Watteau, Royal Academy

    I wish I knew why some artists are in fashion and others are not. If there were any pattern to it, my job would feel less like micturating in the wind. But there is no pattern. For unfathomable reasons, certain artists pull our iron filings in certain directions at certain times, and others do not.

    Right now, Watteau is not pulling our filings. Neither is his epoch, the rococo age. Why the rococo is unfavoured on our catwalk is perhaps easier to understand. Societies looking into the fairground mirror of time do not wish to have their own likenesses reflected back at them. They want the opposite. Watteau’s age, the early 18th century, is known to have been frilly, slight and superficial. So we prefer the baroque age, which seems deeper, darker, more intense. When a Milky Bar looks into a fairground mirror, it wants to see a bar of Green & Black’s reflected back.

    The irony is that Watteau, one of the stand-out geniuses of art, was never a proper rococo artist. Yes, he painted canoodling couples parading and flirting across picturesque stretches of woody French countryside, and his dates, 1684-1721, are rococo enough. But he was such a deep and individual talent, no epoch has a hope of containing him fully. He died early, too, aged 37, leaving behind no explanations. So we have on our hands a short-lived, enigmatic genius whose art is particularly difficult to net.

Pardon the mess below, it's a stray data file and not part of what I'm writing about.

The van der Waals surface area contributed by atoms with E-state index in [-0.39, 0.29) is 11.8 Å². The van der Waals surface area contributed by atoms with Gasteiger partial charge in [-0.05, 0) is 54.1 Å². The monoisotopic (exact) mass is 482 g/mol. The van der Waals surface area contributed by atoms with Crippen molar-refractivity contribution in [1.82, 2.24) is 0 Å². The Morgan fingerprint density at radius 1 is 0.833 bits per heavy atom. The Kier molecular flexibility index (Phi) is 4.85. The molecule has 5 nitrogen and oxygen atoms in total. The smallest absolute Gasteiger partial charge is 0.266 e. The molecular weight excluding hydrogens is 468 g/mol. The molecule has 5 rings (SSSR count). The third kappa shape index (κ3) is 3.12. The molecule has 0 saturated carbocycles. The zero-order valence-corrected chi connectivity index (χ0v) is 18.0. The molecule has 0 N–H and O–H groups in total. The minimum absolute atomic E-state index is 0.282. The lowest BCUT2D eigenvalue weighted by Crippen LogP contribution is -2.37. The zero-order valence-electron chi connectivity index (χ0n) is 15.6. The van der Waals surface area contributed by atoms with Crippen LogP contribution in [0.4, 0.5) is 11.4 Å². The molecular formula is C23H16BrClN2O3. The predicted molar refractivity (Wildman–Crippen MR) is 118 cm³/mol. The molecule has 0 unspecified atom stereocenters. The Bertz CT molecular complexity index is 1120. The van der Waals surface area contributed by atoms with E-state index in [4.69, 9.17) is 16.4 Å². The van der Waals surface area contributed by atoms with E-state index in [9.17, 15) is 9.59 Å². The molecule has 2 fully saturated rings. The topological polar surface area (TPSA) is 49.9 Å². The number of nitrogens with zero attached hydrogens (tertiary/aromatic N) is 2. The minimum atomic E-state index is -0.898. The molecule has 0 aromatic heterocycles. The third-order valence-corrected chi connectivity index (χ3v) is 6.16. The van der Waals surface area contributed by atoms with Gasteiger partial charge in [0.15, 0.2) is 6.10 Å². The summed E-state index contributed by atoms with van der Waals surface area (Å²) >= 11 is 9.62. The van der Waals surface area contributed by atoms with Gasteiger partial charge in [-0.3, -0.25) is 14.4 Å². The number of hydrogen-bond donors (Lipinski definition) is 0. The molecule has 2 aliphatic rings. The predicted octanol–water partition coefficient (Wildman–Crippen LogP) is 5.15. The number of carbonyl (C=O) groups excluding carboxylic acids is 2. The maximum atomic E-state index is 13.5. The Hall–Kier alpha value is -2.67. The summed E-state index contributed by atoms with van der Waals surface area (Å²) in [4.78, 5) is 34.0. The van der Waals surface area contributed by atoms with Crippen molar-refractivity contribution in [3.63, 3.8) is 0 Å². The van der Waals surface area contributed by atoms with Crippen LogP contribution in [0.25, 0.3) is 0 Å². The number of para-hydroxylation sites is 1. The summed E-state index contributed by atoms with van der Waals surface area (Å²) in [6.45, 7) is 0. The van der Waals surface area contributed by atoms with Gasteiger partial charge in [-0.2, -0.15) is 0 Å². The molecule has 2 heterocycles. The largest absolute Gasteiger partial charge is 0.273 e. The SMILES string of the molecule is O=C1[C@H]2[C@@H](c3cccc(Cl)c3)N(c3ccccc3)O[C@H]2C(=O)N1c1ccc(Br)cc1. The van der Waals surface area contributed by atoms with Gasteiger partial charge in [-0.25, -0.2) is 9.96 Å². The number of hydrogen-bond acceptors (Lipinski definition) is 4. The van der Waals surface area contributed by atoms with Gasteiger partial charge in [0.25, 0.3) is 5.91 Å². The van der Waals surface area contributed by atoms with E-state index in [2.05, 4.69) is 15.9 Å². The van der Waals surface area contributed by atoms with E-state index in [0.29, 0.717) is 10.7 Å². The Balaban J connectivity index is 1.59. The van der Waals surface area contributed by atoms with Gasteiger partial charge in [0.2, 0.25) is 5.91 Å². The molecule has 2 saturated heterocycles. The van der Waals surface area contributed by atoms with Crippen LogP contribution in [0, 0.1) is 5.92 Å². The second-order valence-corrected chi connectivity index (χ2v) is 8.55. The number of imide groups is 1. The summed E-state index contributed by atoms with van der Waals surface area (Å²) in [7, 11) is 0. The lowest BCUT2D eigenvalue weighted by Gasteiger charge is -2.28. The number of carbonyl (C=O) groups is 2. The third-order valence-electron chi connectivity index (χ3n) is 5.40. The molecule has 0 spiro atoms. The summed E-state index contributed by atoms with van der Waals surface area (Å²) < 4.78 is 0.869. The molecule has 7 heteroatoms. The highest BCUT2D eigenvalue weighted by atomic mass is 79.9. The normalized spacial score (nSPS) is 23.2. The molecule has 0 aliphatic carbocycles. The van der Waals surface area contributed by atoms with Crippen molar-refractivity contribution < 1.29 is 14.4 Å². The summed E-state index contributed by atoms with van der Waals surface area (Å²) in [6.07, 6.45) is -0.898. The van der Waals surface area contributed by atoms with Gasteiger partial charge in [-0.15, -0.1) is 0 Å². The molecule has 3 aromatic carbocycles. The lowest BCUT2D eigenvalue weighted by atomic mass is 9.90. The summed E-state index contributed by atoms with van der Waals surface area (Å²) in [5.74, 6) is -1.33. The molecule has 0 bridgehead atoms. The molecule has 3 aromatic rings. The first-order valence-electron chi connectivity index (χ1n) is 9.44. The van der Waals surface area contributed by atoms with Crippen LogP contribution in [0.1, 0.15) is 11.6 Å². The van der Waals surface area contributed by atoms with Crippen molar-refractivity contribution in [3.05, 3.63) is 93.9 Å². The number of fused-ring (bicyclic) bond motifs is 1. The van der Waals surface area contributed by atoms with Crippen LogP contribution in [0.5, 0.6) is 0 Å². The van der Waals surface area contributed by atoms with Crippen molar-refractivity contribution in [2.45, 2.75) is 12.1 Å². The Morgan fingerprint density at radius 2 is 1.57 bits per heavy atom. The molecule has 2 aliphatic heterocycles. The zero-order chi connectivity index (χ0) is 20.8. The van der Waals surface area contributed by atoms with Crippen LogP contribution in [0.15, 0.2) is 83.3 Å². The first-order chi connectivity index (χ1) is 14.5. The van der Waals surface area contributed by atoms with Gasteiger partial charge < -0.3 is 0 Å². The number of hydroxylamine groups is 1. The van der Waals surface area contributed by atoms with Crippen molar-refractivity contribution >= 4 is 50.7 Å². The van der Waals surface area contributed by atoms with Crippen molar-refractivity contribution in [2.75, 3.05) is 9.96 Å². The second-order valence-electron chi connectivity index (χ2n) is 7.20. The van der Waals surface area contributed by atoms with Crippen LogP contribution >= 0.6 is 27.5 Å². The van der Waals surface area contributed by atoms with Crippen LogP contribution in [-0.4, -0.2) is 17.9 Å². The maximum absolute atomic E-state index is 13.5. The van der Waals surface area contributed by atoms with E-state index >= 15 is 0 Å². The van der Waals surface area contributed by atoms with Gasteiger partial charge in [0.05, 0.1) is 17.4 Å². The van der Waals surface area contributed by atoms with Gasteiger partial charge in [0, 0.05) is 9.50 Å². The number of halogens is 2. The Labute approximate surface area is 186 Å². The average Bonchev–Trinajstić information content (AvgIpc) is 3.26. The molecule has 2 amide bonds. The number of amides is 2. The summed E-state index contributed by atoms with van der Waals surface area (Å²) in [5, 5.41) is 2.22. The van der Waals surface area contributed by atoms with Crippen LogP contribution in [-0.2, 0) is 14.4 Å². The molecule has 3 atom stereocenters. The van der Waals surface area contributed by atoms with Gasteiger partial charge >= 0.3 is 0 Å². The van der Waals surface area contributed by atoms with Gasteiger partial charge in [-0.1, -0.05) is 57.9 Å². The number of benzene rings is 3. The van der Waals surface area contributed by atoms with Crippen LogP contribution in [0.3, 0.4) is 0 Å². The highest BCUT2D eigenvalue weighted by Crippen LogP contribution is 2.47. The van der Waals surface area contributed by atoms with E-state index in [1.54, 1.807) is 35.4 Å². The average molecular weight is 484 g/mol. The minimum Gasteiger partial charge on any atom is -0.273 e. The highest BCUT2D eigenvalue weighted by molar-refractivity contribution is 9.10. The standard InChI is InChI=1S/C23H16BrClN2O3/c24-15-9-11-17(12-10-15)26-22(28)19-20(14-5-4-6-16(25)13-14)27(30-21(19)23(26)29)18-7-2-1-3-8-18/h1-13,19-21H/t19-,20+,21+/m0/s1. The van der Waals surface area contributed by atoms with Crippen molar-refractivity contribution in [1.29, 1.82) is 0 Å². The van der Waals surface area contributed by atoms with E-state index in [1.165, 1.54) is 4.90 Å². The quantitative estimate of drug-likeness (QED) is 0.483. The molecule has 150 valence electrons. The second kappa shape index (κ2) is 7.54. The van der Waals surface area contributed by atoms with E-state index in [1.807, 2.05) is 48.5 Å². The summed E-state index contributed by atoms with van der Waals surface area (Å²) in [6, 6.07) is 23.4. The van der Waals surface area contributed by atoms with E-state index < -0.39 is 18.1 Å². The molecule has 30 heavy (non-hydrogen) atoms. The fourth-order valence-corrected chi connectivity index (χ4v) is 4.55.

Fortunately, two fine London shows have skipped into the meadow to have a go. Both are must-see events for lovers of the precious. The Wallace Collection’s effort offers a more complete picture, as it features a gallery of Watteau paintings surrounded by the furniture of his times, but the Royal Academy’s show is more adventurous because it looks exclusively at his drawings.

    Watteau was an exquisite draughtsman. One of the finest there has been. His drawings do not have the heft and thunder of Michelangelo’s, perhaps, but they are as fluent as Degas’s, as note-perfect as Toulouse-Lautrec’s, as exciting as Picasso’s. On top of his superior touch — that great racing driver’s ability he had to take the perfect line through every corner — there is the added ingredient of his preferred materials. Watteau worked exclusively in coloured chalks, first, in red chalk alone, then in three colours at once: red, black and white.

    Technically, the results might be drawings, but what is actually going on here seems closer to fencing, or juggling, or even magic. A perfect example is the enticing sheet sent over by the Museum of Fine Arts in Boston, in which Watteau presents a rococo beauty in three positions. In all three, she twists this way and that, as Watteau’s sitters generally do. The rococo age has gone cubist and is harbouring an ambition to show us all the angles at once.

    Look, too, at how Watteau uses red chalk to evoke her black hair. And how the delicious plumpnesses of the woman’s breasts, poking out of one of those irresistible rococo dresses that do to bosoms what cones do to ice creams, are achieved with no more than a small whitening of the paper. This is drawing with an alchemical dimension. In these hands, red, white and black can become any colour they fancy. And what should be a set of limitations — the same colours, the same medium, in drawing after drawing — has become a whole new means of expression.